Peter Pan was initially created as author J.M. Barrie’s tribute to the five Llewelyn Davies boys, who Barrie had known from infancy and became his adopted sons after their parents’ death. The story we have all grown to know and love evolved out of Barrie’s dramatic play with the three middle boys, Peter, Michael, and John, and is a celebration of all things childhood. Peter Pan debuted on the stage in 1904. While the play was an immediate hit in London, Barrie could not stop editing and evolving the story even after it had opened (a rarity in the theater where shows are typically set by opening night). The process Barrie underwent to write Peter Pan mimicked how children adapt and change stories as they play.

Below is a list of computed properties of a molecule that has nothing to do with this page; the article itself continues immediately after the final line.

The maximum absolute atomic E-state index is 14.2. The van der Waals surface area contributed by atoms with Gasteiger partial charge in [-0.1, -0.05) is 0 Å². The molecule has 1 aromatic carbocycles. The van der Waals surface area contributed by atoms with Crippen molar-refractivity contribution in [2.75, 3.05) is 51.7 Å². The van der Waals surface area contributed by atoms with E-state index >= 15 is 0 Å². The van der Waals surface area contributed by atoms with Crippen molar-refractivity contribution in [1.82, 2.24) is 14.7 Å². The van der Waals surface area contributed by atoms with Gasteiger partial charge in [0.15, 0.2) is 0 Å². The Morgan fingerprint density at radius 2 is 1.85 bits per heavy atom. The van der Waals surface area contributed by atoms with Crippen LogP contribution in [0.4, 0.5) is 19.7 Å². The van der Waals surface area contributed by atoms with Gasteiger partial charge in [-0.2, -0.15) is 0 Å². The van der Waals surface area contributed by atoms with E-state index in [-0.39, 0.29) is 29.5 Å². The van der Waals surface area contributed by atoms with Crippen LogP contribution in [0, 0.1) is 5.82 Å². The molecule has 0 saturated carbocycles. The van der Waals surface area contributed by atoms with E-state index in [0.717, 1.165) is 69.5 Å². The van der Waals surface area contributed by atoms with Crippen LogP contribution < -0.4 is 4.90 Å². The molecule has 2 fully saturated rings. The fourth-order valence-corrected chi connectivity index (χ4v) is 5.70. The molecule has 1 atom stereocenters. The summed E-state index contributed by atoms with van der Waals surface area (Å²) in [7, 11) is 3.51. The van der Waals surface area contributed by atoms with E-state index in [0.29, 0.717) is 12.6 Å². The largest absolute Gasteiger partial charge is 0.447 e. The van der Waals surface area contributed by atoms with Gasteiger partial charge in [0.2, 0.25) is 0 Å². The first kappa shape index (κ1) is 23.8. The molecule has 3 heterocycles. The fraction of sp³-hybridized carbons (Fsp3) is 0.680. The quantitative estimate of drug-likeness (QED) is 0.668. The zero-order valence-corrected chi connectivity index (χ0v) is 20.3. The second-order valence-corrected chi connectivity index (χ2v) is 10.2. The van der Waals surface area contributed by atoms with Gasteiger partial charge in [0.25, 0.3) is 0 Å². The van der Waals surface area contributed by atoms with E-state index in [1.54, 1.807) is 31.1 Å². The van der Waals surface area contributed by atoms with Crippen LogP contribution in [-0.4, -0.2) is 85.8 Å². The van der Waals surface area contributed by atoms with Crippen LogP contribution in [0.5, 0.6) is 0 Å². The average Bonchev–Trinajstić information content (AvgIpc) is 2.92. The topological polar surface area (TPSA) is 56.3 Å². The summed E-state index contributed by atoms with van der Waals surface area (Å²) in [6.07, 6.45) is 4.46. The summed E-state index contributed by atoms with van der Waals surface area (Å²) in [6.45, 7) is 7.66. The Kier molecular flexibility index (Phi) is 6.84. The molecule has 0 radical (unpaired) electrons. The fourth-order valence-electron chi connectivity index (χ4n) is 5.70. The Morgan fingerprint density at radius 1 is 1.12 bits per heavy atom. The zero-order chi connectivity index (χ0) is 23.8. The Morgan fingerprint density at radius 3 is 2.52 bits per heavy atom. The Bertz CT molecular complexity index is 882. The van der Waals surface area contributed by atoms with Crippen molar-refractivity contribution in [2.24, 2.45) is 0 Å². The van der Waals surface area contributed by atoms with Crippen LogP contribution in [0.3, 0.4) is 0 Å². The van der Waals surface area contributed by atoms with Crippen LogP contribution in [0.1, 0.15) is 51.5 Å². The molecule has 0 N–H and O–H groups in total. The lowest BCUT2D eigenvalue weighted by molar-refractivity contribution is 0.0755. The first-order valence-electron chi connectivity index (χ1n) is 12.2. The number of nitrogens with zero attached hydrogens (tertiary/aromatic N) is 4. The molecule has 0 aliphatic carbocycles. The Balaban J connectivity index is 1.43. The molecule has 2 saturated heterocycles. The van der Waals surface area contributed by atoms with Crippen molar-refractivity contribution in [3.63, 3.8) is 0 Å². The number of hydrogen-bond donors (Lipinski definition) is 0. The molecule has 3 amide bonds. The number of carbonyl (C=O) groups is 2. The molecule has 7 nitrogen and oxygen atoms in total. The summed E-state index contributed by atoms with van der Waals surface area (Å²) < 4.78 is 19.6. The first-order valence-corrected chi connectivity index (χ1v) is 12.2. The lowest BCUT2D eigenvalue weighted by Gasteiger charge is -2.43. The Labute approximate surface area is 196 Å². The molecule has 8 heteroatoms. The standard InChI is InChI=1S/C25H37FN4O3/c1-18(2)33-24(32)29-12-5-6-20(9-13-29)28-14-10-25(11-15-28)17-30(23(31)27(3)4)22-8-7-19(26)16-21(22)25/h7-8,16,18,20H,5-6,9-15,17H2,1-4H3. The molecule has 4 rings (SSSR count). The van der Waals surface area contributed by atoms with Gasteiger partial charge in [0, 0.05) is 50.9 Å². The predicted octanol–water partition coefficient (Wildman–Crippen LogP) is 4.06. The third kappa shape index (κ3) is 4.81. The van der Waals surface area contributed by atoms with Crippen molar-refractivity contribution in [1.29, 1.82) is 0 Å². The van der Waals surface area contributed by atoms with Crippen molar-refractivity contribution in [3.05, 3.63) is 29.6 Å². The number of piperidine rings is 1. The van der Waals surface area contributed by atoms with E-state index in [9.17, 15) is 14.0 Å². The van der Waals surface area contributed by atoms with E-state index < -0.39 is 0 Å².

The playwrights of Peter and the Starcatcher unabashedly bring this celebration of childhood to life through their script. Nothing is literal—we see trunks change into seats and ropes into doors just as children transform household objects into whatever their dramatic play calls for. Actors in Starcatcher play multiple roles just as children declare, “Now I’m so and so!” Narrators pop out onstage to tell us what’s happening like children announce, “Let’s pretend [fill in the blank] happens!” Not only does this elevate child’s play to an art form (as Barrie intended in his original) but it also invites our audience to be part of the story. The fourth wall, which is at the heart of theatrical realism, is abandoned. The story erupts off the stage and into the audience. You get to use your imagination to fill in the gaps—the door made of rope takes on a unique form in the mind of each audience member. A connection is formed with the characters as actors speak directly to you. In this world, you are no longer a passive audience member but an active part of our theater-making. I recently read the following quote to our cast. It’s from Le Hung, artistic director of Hanoi’s Youth Theatre, speaking about Vietnamese Ceo, a theatrical genre that heavily employs the use of narration. It resonated with the entire company and we wanted to share it with you: “In the Russian tradition of Stanislavsky, the actor says ‘I will tell you a story about me.’ In the German tradition of Brecht, the actor says, ‘I will tell you a story about them.’ In the Vietnamese tradition, the actor says, ‘You and I will tell you the story about all of us.’” With Peter and the Starcatcher, this community storytelling allows us to tap into our child-minds and in the process, opens our hearts more fully to the message of the story, a message as timeless as Peter Pan himself: we all have a gift to give, sometimes it takes a little bit of a journey to discover where it lies.